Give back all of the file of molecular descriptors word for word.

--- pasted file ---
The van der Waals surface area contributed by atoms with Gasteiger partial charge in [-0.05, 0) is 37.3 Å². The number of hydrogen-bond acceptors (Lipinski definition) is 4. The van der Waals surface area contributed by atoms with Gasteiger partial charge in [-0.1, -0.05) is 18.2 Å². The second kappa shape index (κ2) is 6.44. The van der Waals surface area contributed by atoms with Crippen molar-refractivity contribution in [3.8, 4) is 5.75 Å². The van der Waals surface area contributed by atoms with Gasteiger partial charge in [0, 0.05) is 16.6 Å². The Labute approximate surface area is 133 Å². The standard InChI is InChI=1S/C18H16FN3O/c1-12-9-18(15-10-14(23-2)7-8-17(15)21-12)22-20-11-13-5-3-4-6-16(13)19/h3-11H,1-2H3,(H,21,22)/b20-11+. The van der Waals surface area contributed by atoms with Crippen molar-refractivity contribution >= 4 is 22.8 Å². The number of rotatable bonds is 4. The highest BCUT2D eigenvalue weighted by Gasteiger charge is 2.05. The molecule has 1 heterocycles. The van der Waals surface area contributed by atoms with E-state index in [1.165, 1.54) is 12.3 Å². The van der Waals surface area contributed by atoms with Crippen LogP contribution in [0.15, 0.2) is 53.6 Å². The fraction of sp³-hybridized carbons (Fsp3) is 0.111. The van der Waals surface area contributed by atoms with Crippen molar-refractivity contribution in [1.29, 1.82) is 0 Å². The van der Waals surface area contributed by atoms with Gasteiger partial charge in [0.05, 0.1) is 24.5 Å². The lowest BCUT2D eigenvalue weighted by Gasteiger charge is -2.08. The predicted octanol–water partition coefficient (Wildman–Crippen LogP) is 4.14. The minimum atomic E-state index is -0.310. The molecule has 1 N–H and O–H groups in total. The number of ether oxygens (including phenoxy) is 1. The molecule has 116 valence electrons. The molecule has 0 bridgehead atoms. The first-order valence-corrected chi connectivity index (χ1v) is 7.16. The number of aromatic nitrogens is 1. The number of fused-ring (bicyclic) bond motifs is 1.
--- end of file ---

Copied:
The van der Waals surface area contributed by atoms with Gasteiger partial charge in [-0.05, 0) is 37.3 Å². The number of hydrogen-bond acceptors (Lipinski definition) is 4. The van der Waals surface area contributed by atoms with Gasteiger partial charge in [-0.1, -0.05) is 18.2 Å². The second kappa shape index (κ2) is 6.44. The van der Waals surface area contributed by atoms with Crippen molar-refractivity contribution in [3.8, 4) is 5.75 Å². The van der Waals surface area contributed by atoms with Gasteiger partial charge in [0, 0.05) is 16.6 Å². The Labute approximate surface area is 133 Å². The standard InChI is InChI=1S/C18H16FN3O/c1-12-9-18(15-10-14(23-2)7-8-17(15)21-12)22-20-11-13-5-3-4-6-16(13)19/h3-11H,1-2H3,(H,21,22)/b20-11+. The van der Waals surface area contributed by atoms with Crippen molar-refractivity contribution >= 4 is 22.8 Å². The number of rotatable bonds is 4. The highest BCUT2D eigenvalue weighted by Gasteiger charge is 2.05. The molecule has 1 heterocycles. The van der Waals surface area contributed by atoms with E-state index in [1.165, 1.54) is 12.3 Å². The van der Waals surface area contributed by atoms with Crippen LogP contribution in [0.15, 0.2) is 53.6 Å². The fraction of sp³-hybridized carbons (Fsp3) is 0.111. The van der Waals surface area contributed by atoms with Crippen molar-refractivity contribution in [1.29, 1.82) is 0 Å². The van der Waals surface area contributed by atoms with Gasteiger partial charge in [0.05, 0.1) is 24.5 Å². The lowest BCUT2D eigenvalue weighted by Gasteiger charge is -2.08. The predicted octanol–water partition coefficient (Wildman–Crippen LogP) is 4.14. The minimum atomic E-state index is -0.310. The molecule has 1 N–H and O–H groups in total. The number of ether oxygens (including phenoxy) is 1. The molecule has 116 valence electrons. The molecule has 0 bridgehead atoms. The first-order valence-corrected chi connectivity index (χ1v) is 7.16. The number of aromatic nitrogens is 1. The number of fused-ring (bicyclic) bond motifs is 1.